I think we can all agree that our world is becoming increasingly digitized. Most executives will admit that just about everyone expected some bumps along the way. Even Internet pioneers, a breed of cat known for periodic fits of megalomaniacal delusion have been surprised at how digital everything has become. Marc Andreessen, popular culture’s pudgy face of the future admits:
“If you had told me 10 years ago that we would be living in a time when A] the president of the United States apologizes in the Rose Garden for a web site that doesn’t work and cost $600 million; B] that the major Democratic candidate for President is in serious trouble for running her own e-mail server; or C] that a major Japanese-American corporation would be brought to its knees by nation-state hacking…”
Working with the folks at the College of Engineering at THE Ohio State University and the Olin College of Engineering we have teased out nine insights regarding being digital.... Read more
Advisors such as Gustin Partners sometimes find themselves in the role of messenger, conveying to managers beliefs, points of view or assertions their investors, bosses, colleagues or subordinates don’t want to impart directly—or vice versa.
In the moment, rarely does an advisor have the luxury to step back to ask why it’s being asked to play this role when it ostensibly has been hired to render a more concrete service—raise capital, search for talent, develop strategy, position in a market, etc. It just relays the messages in the course of delivering on the assignment, hoping to stay in everyone’s good graces long enough to stay engaged.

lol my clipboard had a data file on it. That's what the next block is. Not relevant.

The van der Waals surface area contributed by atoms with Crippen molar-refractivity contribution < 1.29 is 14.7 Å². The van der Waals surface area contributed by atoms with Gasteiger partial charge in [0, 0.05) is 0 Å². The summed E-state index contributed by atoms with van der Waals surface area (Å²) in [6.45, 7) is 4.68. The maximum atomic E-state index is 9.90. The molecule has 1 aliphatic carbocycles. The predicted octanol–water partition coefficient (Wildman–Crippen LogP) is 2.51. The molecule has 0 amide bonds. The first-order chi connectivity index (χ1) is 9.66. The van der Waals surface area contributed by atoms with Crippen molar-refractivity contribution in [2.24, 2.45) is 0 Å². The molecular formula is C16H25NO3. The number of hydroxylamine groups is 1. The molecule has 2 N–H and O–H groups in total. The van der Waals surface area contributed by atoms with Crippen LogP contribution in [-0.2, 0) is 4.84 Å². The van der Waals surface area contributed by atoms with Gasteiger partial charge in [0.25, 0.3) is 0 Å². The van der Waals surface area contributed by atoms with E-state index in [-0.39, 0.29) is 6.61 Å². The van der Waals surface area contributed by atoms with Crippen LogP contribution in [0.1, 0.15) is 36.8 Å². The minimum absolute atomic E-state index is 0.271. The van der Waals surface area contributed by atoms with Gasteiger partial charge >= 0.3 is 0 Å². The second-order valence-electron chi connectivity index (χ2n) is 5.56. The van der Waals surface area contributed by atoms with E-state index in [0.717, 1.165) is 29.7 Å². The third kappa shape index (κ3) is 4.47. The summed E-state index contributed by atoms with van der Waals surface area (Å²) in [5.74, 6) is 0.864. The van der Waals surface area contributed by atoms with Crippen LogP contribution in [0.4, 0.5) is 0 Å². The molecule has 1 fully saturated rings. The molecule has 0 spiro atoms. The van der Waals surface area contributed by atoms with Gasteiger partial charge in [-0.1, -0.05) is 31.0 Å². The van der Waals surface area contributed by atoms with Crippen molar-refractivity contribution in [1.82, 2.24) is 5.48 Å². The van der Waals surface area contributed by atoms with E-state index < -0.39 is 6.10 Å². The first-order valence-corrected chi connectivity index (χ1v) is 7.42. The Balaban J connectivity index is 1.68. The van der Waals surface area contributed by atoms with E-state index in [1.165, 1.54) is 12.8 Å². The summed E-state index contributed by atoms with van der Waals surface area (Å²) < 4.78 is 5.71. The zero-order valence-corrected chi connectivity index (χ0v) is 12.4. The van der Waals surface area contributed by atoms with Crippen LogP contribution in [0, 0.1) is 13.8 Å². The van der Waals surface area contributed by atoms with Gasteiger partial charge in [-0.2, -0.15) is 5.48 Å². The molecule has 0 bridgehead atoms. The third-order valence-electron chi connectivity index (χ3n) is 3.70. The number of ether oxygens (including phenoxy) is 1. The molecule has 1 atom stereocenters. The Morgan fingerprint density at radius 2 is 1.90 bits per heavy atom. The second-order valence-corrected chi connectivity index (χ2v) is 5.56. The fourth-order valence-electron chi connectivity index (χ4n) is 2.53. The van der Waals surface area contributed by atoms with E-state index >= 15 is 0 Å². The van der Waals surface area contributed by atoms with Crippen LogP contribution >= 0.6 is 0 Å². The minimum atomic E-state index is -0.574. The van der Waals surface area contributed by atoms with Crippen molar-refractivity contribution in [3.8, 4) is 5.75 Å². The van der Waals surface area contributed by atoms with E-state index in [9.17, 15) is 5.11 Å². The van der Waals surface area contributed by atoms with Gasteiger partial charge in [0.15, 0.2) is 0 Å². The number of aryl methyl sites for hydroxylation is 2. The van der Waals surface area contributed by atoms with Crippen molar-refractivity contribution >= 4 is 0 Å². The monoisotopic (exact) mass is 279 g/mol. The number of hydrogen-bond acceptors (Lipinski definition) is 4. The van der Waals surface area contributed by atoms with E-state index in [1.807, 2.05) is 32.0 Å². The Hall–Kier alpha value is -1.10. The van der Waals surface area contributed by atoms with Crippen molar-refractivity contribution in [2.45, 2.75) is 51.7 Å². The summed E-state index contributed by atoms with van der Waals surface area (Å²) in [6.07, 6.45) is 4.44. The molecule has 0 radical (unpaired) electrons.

Away from it all and assuming the messenger isn’t shot, it becomes obvious to the advisor as to why such emissary work was necessary. Lack of trust, fear of reprisal/repercussions, shortage of time, etc. are the usual suspects. More elusive, however, is what leads to such circumstances?... Read more
Why is formulating a strategy so difficult for companies?
The question comes to mind almost every week day as the likes of FT.com, Business Insider, The Wall Street Journal, Bloomerg.com and The New York Times Business/Dealbook sections extol leaders whose strategies are paying off and damn those without such currency.
And it’s not as if there aren’t any blueprints for strategy development to follow. The wonders of the Internet—not to mention the marketing ambitions of Tier 1 consulting firms—bring one nearly countless treatises on strategy from McKinsey, BCG, Bain, Strategy&—either directly or through faithful conduits like the HBR, Sloan Review or Knowledge@wharton. Courage, or lack thereof, may hold the answer.... Read more